Immigration fears caused Brexit vote, David Cameron tells Brussels
David Cameron has stepped off the European stage with an admission that public fears over immigration cost him last week's referendum and his job.
A clearly emotional Prime Minister said that there was "sadness and regret" among the 28 leaders around the table at the European Council that the UK was leaving the EU after 43 years, coupled with an acceptance that the decision of voters must be respected.
And he explained how he used his final appearance at the Brussels gathering to warn fellow leaders that intransigence over freedom of movement could scupper any chance of a UK-EU trade deal with the new prime minister who takes over from him in September.
Getting the right solution on immigration would be a "a major test" for the next PM - widely tipped to be Boris Johnson.
Mr Cameron was speaking after German chancellor Angela Merkel warned the UK must accept free movement if it wanted to retain access to the single market after withdrawal, as some non-members like Norway did.
Assuring the German parliament that she would not allow the UK to "cherry-pick" favoured elements of the EU package, she said: "If you wish to have free access to the single market then you have to accept the fundamental European rights as well as obligations that come from it. This is as true for Great Britain as for anybody else."
Over dinner with fellow leaders in Brussels at his final European Council summit as Prime Minister, Mr Cameron set out his assessment of the reasons behind Thursday's shock 52%-48% referendum vote for Brexit.
And he told reporters later: "I think people recognised the strength of the economic case for staying, but there was a very great concern about the movement of people and immigration, and I think that is coupled with a concern about the issues of sovereignty and the absence of control there has been.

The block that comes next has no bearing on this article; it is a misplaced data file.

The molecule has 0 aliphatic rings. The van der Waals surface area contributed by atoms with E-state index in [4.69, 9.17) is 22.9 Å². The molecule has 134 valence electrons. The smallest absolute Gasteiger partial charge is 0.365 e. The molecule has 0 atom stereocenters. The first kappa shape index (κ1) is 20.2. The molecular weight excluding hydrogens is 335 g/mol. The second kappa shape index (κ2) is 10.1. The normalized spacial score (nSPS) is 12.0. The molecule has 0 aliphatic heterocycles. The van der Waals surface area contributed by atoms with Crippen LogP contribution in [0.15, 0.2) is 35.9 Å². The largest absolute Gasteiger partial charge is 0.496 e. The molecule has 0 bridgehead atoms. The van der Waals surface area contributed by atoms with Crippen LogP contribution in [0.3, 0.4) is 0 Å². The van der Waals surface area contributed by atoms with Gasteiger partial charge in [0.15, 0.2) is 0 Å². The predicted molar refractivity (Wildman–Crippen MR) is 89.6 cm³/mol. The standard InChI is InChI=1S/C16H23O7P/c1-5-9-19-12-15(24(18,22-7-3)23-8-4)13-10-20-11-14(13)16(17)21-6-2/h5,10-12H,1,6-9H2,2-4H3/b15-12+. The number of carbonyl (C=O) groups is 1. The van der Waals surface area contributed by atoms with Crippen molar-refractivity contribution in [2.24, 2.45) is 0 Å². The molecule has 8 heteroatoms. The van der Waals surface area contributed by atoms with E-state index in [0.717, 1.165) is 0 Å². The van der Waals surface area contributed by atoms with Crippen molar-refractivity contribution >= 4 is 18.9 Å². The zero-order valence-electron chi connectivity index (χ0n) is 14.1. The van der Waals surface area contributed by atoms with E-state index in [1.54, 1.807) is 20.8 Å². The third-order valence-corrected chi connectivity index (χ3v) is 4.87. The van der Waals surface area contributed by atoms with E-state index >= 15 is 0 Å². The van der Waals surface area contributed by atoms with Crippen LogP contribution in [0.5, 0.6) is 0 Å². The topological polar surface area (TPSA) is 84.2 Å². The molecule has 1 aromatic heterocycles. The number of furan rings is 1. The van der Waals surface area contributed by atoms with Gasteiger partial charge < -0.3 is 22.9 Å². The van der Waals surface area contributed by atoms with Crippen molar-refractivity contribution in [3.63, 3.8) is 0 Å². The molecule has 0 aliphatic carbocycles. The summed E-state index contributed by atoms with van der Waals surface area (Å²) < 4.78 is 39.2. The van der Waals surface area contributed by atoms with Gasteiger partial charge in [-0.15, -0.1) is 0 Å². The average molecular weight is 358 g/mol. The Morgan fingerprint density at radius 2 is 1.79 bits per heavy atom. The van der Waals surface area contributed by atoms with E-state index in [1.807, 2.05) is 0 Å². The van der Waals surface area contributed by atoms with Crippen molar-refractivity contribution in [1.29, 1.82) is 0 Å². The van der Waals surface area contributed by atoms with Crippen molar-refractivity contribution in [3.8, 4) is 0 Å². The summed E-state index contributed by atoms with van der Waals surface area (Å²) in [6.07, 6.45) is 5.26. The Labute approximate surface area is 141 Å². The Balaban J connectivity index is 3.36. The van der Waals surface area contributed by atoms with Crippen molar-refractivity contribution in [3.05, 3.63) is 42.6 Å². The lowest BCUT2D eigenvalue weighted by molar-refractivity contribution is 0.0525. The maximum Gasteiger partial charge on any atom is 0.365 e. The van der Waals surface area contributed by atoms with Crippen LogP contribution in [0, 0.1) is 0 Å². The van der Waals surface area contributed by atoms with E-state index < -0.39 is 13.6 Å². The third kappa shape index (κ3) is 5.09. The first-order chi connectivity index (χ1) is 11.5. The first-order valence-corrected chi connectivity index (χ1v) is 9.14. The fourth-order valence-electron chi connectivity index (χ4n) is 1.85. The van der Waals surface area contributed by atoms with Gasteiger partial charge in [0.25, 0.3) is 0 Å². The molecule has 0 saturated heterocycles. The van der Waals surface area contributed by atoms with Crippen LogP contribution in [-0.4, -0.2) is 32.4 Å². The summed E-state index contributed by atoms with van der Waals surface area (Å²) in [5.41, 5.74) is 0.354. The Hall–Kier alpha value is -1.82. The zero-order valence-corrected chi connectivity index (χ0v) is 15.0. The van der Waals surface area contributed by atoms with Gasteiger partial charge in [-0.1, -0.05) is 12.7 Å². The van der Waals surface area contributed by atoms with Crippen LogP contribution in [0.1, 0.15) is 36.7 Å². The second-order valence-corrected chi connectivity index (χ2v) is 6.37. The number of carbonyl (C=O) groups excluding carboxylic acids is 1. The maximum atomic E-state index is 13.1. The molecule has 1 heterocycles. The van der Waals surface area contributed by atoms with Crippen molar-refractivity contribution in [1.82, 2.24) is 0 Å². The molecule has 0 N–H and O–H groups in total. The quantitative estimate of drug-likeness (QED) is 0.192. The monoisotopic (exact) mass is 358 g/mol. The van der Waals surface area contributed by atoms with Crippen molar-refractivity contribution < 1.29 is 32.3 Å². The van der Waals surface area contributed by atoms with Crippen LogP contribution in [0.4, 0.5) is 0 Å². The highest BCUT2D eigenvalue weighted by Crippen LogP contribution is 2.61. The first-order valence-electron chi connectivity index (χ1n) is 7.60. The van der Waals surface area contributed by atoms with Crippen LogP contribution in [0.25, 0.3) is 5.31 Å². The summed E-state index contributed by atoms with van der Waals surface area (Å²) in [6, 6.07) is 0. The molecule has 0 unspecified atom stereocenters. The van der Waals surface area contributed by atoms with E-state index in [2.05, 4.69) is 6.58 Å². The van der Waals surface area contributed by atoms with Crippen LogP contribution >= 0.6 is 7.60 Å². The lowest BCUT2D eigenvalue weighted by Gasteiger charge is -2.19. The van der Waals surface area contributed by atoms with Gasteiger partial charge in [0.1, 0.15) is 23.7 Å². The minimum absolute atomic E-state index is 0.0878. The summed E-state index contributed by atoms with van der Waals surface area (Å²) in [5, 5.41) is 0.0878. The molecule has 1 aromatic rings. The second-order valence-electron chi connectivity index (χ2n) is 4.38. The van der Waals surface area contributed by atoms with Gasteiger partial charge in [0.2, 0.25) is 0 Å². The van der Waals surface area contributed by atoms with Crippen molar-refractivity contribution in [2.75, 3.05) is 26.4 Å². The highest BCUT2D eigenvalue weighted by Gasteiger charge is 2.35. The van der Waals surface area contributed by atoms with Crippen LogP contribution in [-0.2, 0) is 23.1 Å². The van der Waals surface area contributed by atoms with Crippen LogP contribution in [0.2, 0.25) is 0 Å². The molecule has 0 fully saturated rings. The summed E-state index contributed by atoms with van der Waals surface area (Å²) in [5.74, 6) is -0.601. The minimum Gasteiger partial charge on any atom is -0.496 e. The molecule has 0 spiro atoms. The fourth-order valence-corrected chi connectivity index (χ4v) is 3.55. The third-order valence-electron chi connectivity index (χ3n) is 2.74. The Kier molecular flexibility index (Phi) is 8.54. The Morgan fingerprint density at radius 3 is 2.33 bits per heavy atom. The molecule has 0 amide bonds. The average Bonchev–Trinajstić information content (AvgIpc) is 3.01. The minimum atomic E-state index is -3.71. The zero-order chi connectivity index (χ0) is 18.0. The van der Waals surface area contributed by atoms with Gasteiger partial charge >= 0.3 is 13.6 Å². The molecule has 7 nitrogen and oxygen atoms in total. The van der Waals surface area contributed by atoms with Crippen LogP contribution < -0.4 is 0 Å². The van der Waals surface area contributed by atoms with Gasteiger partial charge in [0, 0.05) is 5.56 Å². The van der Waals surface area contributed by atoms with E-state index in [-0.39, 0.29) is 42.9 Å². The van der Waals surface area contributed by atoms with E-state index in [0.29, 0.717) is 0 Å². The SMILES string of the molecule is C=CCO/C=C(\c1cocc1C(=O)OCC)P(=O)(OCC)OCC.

"I think we need to think about that, Europe need to think about that and I think that is going to be one of the major tests for the next prime minister.
"It's a difficult challenge because the European Union sees the single market as one of goods, services, capital and people. These things go together, where in Britain we see them as separate options.
"It's a huge challenge to get that right for the future, a challenge for Europe, a challenge for Britain. I certainly explained what I thought the debate had been about in the UK."
Asked if he now regretted calling the historic referendum, a sombre-faced Mr Cameron said: "It's a sad night for me - I didn't want to be in this position. I wanted Britain to stay in a reformed European Union.
"At the end of the day I'm a democrat. I fought very hard for what I believed in. I didn't stand back. I threw myself in head, heart and soul to keep Britain in the European Union and I didn't succeed.
"And in politics you have to recognise that you fight, and when you win you carry on the programme, and when you lose sometimes you have to say I've lost that argument, I've lost that debate, and it's right to hand over to someone else who can take the country forward.
"Now of course I'm sad about that but I'm more concerned about Britain getting its relationship right with Europe.
"That is a far bigger thing than whether I'm Prime Minister for six years or seven years or what have you."
A government source said Mr Cameron's m essage to EU leaders was that if they wanted a close economic relationship with the UK after Brexit, they cannot "shy away" from the migration issue.